U.S. stocks rose on Friday with the S&P 500 and the Nasdaq Composite index hitting record highs as a smaller-than-expected rebound in the labor market last month highlighted the need for more government aid to shore up the economy.
Stimulus talks, upbeat earnings and progress in vaccine rollouts have bolstered bets of a speedy economic recovery, setting the S&P 500 and the Nasdaq on track for their biggest weekly percentage gains since the U.S. elections in early November.
The Labor Department’s data showed job losses in manufacturing and construction, the two sectors that have been propping up the economy. Job losses in December were also deeper than initially thought.
U.S. President Joe Biden’s drive to enact a $1.9 trillion coronavirus aid bill gained momentum on Friday with the U.S. House of Representatives set to vote on a budget plan that would allow the passage of the legislation in coming weeks without Republican support.
“The upcoming package of stimulus is going to be big,” said Alan Lancz, president of Alan B. Lancz & Associates Inc, an investment advisory firm based in Toledo.
“You have a situation where there’s a lot of cash on sidelines and bonds have really underperformed, so that’s helped some sectors that have really done poorly.”
The Dow Jones Industrial Average rose 85.2 points, or 0.27%, to 31,141.06, the S&P 500 gained 14.66 points, or 0.38%, to 3,886.4 and the Nasdaq Composite added 71.41 points, or 0.52%, at 13,849.15.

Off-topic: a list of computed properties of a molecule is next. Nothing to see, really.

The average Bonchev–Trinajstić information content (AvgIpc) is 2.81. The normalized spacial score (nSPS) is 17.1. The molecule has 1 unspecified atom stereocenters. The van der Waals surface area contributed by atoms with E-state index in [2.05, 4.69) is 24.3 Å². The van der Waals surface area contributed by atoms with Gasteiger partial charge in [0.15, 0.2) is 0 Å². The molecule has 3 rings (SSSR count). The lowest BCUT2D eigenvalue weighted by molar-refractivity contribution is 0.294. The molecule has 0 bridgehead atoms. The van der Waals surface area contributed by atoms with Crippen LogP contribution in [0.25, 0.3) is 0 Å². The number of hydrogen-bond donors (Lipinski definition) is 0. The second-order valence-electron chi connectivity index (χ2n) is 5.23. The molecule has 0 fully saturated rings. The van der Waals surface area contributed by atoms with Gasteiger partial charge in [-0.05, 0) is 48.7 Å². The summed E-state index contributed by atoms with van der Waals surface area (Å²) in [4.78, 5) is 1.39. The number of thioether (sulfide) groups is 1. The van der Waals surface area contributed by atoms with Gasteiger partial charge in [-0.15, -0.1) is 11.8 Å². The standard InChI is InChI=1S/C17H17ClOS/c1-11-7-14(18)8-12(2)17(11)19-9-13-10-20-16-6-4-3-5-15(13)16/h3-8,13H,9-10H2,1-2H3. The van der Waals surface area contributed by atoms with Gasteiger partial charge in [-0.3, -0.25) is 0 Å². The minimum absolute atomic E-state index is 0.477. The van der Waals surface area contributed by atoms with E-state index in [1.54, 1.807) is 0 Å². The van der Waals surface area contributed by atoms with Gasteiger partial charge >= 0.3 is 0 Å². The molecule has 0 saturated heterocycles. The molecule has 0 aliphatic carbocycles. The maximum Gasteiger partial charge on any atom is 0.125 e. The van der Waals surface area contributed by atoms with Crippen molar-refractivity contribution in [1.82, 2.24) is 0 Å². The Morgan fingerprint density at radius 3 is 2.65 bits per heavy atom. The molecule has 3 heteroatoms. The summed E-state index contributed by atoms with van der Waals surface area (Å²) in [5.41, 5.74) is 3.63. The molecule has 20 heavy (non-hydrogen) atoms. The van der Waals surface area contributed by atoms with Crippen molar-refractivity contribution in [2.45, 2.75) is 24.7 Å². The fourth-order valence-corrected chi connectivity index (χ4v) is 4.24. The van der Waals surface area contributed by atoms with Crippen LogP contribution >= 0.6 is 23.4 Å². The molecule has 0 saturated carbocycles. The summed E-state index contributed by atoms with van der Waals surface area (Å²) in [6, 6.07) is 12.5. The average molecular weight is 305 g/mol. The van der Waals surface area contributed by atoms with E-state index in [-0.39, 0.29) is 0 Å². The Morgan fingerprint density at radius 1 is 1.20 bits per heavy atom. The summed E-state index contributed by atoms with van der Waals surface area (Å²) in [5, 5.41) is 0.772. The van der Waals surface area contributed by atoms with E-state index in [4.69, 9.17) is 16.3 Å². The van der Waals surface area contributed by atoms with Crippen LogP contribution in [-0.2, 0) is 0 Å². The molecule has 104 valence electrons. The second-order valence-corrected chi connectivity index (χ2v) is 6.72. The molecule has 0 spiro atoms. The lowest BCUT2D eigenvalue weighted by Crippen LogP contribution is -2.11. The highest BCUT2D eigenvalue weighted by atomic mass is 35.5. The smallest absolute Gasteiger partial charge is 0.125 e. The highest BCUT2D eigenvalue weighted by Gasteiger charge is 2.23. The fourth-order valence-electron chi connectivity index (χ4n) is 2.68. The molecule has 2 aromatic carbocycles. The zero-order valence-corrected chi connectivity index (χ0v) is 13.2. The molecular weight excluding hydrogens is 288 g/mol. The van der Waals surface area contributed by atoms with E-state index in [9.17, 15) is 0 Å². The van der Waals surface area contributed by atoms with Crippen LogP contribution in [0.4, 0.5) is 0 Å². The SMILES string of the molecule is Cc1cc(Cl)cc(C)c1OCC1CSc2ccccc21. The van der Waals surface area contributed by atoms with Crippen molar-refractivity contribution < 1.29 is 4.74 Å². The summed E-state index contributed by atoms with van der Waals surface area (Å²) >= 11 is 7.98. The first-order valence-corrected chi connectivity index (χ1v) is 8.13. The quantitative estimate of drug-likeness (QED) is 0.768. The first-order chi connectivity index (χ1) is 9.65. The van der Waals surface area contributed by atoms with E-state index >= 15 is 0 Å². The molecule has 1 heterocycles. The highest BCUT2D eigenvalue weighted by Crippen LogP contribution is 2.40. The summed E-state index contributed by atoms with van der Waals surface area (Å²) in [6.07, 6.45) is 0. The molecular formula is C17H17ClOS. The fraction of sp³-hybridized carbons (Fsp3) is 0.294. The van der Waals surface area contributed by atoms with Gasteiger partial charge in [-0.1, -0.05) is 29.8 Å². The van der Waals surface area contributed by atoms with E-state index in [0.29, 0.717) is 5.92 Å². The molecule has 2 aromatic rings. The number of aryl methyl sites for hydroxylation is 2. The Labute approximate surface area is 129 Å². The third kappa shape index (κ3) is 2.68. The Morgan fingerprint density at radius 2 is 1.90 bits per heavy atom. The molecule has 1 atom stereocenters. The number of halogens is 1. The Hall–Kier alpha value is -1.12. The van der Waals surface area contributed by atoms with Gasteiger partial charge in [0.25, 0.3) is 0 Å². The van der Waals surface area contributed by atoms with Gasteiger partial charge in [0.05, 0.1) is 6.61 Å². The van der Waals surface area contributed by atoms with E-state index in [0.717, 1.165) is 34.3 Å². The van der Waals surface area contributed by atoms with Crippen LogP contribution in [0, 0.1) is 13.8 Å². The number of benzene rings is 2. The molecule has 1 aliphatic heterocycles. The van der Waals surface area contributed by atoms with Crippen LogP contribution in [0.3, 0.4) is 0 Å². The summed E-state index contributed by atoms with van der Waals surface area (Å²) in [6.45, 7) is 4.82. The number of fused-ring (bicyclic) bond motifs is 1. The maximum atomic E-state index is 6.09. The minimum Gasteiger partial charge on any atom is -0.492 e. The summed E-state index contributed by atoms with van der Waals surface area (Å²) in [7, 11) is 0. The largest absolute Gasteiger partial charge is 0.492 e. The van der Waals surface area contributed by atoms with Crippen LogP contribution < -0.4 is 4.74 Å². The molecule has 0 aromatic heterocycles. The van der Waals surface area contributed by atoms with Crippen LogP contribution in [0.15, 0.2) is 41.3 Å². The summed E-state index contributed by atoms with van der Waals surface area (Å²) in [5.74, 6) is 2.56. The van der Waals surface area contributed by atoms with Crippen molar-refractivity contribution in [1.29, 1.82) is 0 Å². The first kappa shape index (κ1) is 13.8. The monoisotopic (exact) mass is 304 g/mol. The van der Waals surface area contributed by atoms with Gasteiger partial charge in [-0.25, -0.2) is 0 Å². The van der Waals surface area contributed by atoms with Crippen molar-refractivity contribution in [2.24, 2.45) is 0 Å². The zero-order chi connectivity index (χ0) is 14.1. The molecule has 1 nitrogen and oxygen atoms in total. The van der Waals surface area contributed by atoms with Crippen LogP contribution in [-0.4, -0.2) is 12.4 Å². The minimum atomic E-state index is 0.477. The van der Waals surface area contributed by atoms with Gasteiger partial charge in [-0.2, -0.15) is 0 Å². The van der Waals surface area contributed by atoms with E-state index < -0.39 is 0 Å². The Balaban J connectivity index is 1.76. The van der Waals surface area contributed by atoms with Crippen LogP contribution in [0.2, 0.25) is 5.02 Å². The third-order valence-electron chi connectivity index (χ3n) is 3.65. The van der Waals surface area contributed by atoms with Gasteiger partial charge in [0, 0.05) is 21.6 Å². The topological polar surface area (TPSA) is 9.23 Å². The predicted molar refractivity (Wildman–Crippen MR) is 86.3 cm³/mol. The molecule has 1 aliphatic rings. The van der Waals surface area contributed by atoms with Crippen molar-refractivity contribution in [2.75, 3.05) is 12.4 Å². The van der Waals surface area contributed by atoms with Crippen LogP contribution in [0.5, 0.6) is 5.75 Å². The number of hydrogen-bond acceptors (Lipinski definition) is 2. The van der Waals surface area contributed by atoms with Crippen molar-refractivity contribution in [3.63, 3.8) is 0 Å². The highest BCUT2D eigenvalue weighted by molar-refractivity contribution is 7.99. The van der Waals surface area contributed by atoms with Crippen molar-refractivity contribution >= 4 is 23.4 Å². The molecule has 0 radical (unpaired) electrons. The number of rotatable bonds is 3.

The S&P 500 technology sector slipped after hitting a record high earlier in the session.
Johnson & Johnson rose after the drugmaker said it had asked U.S. health regulators to authorize its single-dose COVID-19 vaccine for emergency use.
Shares of GameStop Corp, caught in the recent social media-hyped trading frenzy, was higher on Friday, after online broker Robinhood lifted all the buying curbs imposed at the height of the battle between amateur investors and Wall Street hedge funds.
So far, stronger-than-expected corporate results in the fourth quarter have driven up analysts’ expectations, and S&P 500 companies are on track to post earnings growth for the period instead of a decline as initially expected.
Advancing issues outnumbered declining ones on the NYSE by a 2.46-to-1 ratio; on Nasdaq, a 1.78-to-1 ratio favored advancers.
The S&P 500 posted 33 new 52-week highs and no new lows; the Nasdaq Composite recorded 267 new highs and four new lows.